“This shirt doesn’t fit, Mom.”
I winced. “Gee, that’s too bad,” I answered.
“We have to go exchange it,” my son replied. “I want to take it on the trip. We’re leaving tomorrow, you know.”
“So I heard. You don’t have other shirts you can take?”
“Not as cool as this one. Gram can really pick out good ones.”
I muttered under my breath, something sarcastic about my mother and her choice of shirts in the wrong size.
“What did you say?” he asked, coming into the kitchen wearing his new ‘I got this for Christmas’ shirt. The shirt was awesome; unfortunately, it was also too small.
“Can we go now?”
“Um…OK,” I reluctantly replied. It was Boxing Day, for heaven’s sake, the day after Christmas. There was nothing I wanted to do less than stand in line to exchange this shirt. I had a million things to do. I could set up my new IPod touch so I could get on Farmville. I could read the book my niece had given me, or listen to the Brad Paisley CD’s PJ gave me while delicately wolfing down the Ghirardelli chocolates from Alex.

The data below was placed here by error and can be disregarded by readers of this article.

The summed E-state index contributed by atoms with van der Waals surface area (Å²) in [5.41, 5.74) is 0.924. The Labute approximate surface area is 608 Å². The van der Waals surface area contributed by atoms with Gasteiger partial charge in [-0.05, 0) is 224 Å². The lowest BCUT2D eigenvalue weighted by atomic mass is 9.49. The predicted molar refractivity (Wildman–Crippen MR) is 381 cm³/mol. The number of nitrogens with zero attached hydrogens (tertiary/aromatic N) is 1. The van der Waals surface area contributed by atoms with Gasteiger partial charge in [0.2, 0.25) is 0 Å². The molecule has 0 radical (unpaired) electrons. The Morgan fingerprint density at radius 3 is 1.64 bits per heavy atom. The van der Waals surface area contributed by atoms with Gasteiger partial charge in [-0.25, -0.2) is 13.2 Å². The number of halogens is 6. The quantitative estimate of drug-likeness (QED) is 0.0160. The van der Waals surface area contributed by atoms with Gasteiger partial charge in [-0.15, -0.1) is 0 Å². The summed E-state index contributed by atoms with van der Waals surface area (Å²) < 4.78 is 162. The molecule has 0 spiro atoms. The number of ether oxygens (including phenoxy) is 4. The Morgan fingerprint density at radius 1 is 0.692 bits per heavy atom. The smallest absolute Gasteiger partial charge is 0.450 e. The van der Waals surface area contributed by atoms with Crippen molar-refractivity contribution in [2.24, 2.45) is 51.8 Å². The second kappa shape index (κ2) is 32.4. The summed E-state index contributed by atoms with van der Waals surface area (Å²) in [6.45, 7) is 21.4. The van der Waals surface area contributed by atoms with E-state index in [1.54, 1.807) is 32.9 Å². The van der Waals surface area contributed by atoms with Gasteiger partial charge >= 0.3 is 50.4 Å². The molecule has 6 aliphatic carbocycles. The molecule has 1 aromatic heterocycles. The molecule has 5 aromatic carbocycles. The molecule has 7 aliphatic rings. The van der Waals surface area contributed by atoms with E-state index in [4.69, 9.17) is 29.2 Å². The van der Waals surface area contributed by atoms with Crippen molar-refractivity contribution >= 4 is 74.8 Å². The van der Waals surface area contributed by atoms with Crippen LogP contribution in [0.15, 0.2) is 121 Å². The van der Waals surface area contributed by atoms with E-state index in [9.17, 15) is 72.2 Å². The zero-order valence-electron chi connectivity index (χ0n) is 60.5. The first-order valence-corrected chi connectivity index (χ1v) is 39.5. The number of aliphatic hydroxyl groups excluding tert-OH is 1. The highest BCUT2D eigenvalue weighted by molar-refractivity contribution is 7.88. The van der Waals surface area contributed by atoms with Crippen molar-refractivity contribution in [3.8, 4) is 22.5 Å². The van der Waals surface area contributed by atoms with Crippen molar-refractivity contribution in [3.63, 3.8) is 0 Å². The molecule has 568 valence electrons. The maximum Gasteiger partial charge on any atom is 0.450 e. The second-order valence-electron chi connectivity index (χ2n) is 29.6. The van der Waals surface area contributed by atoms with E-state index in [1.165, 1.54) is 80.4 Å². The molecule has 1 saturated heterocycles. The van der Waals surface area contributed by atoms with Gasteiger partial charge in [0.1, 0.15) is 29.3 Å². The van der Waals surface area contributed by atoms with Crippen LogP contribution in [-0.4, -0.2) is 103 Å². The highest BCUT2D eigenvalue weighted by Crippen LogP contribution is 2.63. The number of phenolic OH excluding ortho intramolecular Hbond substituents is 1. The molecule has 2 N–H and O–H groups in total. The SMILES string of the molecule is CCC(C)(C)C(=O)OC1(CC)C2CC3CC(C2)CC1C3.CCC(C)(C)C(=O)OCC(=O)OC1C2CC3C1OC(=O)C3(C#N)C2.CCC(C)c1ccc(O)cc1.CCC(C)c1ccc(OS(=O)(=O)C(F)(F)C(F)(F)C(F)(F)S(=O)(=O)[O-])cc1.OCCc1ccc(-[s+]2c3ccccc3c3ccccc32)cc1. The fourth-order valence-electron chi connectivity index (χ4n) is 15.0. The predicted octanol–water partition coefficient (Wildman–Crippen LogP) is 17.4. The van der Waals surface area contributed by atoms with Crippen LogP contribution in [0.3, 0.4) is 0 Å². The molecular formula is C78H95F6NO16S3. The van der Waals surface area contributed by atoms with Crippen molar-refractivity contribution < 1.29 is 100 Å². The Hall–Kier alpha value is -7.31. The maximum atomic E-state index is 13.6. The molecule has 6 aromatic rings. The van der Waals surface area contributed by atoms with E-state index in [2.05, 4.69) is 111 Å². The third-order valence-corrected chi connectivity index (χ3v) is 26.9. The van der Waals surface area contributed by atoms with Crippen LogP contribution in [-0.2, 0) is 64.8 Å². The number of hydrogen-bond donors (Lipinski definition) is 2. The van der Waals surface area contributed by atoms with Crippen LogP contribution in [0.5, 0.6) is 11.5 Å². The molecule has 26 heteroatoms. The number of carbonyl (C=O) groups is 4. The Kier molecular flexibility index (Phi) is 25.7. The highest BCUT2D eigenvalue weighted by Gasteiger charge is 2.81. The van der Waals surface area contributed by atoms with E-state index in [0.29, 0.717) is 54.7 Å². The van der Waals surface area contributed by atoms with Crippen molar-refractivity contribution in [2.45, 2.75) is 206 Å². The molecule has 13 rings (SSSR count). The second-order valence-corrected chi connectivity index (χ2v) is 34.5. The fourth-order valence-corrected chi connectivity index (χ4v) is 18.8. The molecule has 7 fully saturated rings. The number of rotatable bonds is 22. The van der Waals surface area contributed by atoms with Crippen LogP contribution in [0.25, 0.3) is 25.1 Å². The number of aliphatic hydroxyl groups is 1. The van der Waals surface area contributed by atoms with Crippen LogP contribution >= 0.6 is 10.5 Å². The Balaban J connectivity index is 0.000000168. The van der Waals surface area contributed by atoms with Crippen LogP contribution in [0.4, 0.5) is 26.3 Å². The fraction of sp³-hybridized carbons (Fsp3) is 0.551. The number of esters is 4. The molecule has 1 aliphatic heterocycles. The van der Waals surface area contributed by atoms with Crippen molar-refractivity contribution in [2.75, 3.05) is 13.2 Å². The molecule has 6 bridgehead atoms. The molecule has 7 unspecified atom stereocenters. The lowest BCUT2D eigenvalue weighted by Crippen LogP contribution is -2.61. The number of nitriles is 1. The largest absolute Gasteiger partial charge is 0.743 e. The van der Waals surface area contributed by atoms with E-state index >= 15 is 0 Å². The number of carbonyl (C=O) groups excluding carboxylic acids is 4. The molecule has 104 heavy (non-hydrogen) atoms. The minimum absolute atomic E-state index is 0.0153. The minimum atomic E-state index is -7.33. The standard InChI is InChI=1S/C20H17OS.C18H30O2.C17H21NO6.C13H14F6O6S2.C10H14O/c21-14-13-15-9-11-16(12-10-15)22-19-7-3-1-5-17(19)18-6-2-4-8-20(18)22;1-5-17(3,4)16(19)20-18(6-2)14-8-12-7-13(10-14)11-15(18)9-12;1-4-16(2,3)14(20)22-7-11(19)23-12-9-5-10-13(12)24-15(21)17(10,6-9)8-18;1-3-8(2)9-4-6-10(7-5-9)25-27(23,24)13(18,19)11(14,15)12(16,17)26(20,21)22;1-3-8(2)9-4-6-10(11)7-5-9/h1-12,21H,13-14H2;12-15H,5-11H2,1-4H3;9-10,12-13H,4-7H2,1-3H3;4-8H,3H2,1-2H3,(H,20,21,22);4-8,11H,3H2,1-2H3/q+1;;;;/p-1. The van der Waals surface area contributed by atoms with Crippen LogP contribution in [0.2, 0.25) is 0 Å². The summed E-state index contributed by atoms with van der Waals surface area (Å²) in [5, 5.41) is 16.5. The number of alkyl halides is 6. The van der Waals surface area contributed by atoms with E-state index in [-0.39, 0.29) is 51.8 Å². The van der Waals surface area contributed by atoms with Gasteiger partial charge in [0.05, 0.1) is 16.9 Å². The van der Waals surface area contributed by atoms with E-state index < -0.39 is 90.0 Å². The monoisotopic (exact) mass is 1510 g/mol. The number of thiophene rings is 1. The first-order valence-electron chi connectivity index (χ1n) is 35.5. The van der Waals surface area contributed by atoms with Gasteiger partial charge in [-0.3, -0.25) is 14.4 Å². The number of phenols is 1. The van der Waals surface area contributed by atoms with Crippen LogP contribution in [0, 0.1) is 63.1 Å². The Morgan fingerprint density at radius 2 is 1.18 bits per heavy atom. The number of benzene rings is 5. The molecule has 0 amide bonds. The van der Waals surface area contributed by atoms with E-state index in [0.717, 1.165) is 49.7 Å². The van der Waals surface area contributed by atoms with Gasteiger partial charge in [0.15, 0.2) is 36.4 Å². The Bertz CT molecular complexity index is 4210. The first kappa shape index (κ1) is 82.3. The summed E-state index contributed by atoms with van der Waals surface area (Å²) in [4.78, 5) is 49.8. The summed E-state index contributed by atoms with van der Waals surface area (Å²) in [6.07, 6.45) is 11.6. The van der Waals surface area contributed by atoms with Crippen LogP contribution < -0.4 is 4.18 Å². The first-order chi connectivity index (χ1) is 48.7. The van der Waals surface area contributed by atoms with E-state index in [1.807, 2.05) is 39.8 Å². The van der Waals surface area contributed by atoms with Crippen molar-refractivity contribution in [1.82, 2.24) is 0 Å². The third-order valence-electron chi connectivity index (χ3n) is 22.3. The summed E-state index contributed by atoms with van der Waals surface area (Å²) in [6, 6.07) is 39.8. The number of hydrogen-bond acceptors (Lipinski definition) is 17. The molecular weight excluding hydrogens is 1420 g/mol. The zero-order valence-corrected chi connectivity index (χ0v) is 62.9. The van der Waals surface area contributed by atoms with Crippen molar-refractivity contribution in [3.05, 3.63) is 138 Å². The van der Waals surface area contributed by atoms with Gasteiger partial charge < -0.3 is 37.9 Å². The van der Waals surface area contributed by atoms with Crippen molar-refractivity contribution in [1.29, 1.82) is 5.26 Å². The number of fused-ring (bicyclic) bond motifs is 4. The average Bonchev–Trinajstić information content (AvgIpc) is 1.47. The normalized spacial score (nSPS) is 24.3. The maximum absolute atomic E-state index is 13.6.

I dragged myself out to the car, a couple of Ghirardelli peppermint bark squares in my pocket, just in case. It was cold out here; it would be hot standing in line at the store.
“Did you say something, Mom?”
“OK. After we exchange this shirt, can we go see if the skateboard shop put their boards on sale yet? I got that gift card from Auntie M, and it’ll be just enough to buy that skateboard I wanted if they put it on sale.”
“Why not?” I was in the car now anyway, resigned to my dismal fate. I pulled out onto the highway, and soon realized that traffic was moving at the rate of molasses flowing uphill in winter. I knew it; we were in line for a parking spot at the mall.
Cell phones that allow your husband to call you while you’re standing in the exchange line are dangerous. “Are you going to be home soon?”
“I don’t think so,” I answered shrilly. “There are at least 30 people ahead of us in line.”
“Too bad,” he replied sympathetically. “Would you mind stopping at the….”
“Don’t even go there,” I warned him.
“Well, I guess I could go get it myself, but you’re already out and….”
My son grabbed the phone from my hand. “Um, Dad? I don’t think this is a good time for you to talk to Mom. She’s…” he looked at me and then cupped his hand around the mouthpiece and whispered, “having a meltdown. Sure, we can pick that up for you. No problem.”
I narrowed my eyes and glared at my offspring.
“You OK, Mom?” He smiled at me innocently, his big blue eyes and blonde hair giving him the appearance of an angel. I wasn't fooled.
“Couldn’t be better,” I snarled.
“Good!” he answered cheerfully. “I love shopping, don’t you?”
“Oh, you do not either.”
He just laughed.